Reference documentation for deal.II version GIT 891e5cc501 20221203 00:25:01+00:00

This tutorial depends on step49.
This program was contributed by Martin Kronbichler.
This tutorial program presents an advanced manifold class, TransfiniteInterpolationManifold, and how to work around its main disadvantage, the relatively high cost.
In many applications, the finite element mesh must be able to represent a relatively complex geometry. In the step1, step49, and step53 tutorial programs, some techniques to generate grids available within the deal.II library have been introduced. Given a base mesh, deal.II is then able to create a finer mesh by subdividing the cells into children, either uniformly or only in selected parts of the computational domain. Besides the basic meshing capabilities collected in the GridGenerator namespace, deal.II also comes with interfaces to read in meshes generated by (quad and hexonly) mesh generators using the functions of namespace GridIn, as for example demonstrated in step5. A fundamental limitation of externally generated meshes is that the information provided by the generated cells in the mesh only consists of the position of the vertices and their connectivity, without the context of the underlying geometry that used to be available in the mesh generator that originally created this mesh. This becomes problematic once the mesh is refined within deal.II and additional points need to be placed. The step54 tutorial program shows how to overcome this limitation by using CAD surfaces in terms of the OpenCASCADE library, and step53 by providing the same kind of information programmatically from within the source code.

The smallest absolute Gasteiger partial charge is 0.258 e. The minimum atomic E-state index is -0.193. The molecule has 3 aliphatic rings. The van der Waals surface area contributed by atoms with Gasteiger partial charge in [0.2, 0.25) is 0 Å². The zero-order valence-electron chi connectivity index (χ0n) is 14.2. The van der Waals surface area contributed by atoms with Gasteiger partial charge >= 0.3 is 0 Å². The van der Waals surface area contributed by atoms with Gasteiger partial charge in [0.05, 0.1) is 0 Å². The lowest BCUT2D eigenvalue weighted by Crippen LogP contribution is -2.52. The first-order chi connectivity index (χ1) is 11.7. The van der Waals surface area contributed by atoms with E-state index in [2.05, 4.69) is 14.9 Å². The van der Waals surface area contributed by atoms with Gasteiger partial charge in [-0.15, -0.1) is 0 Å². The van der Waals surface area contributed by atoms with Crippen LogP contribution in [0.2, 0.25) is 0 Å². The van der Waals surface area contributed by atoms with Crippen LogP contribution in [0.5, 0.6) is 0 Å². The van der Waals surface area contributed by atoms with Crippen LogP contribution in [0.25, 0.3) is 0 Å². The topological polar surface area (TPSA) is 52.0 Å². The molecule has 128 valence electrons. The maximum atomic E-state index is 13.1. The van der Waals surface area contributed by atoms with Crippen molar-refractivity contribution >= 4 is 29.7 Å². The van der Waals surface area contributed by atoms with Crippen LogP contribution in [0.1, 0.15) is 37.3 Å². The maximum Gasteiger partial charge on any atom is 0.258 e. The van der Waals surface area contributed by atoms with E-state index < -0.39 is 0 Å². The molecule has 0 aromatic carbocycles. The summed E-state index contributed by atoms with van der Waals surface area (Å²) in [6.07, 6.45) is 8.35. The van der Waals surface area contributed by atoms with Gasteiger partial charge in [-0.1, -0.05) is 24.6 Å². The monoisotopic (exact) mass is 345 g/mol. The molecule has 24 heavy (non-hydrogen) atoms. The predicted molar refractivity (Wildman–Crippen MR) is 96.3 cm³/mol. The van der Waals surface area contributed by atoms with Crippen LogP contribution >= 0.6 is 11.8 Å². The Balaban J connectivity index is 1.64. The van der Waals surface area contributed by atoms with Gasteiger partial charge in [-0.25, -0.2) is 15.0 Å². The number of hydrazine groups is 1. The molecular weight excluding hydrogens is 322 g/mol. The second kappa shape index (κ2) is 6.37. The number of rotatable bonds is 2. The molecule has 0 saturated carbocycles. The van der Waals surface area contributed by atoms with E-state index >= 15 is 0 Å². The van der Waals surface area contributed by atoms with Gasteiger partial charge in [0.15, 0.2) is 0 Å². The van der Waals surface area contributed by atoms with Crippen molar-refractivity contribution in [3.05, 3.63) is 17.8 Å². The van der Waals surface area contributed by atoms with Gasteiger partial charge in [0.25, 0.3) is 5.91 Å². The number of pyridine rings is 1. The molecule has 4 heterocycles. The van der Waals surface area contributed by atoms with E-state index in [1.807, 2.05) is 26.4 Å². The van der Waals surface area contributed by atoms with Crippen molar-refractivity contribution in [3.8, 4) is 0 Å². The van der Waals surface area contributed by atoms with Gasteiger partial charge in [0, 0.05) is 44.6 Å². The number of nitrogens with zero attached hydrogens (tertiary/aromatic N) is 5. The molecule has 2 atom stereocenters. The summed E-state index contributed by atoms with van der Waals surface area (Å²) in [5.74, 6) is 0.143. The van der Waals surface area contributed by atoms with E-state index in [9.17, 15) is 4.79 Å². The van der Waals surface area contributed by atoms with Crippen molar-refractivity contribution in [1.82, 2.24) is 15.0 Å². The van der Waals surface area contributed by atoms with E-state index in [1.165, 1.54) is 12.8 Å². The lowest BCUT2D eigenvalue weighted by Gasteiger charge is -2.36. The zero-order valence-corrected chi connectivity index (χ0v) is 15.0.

Within deal.II, the placement of new points during mesh refinement or for the definition of higher order mappings is controlled by manifold objects, see the manifold module for details. To give an example, consider the following situation of a twodimensional annulus (with pictures taken from the manifold module). If we start with an initial mesh of 10 cells and refine the mesh three times globally without attaching any manifolds, we would obtain the following mesh: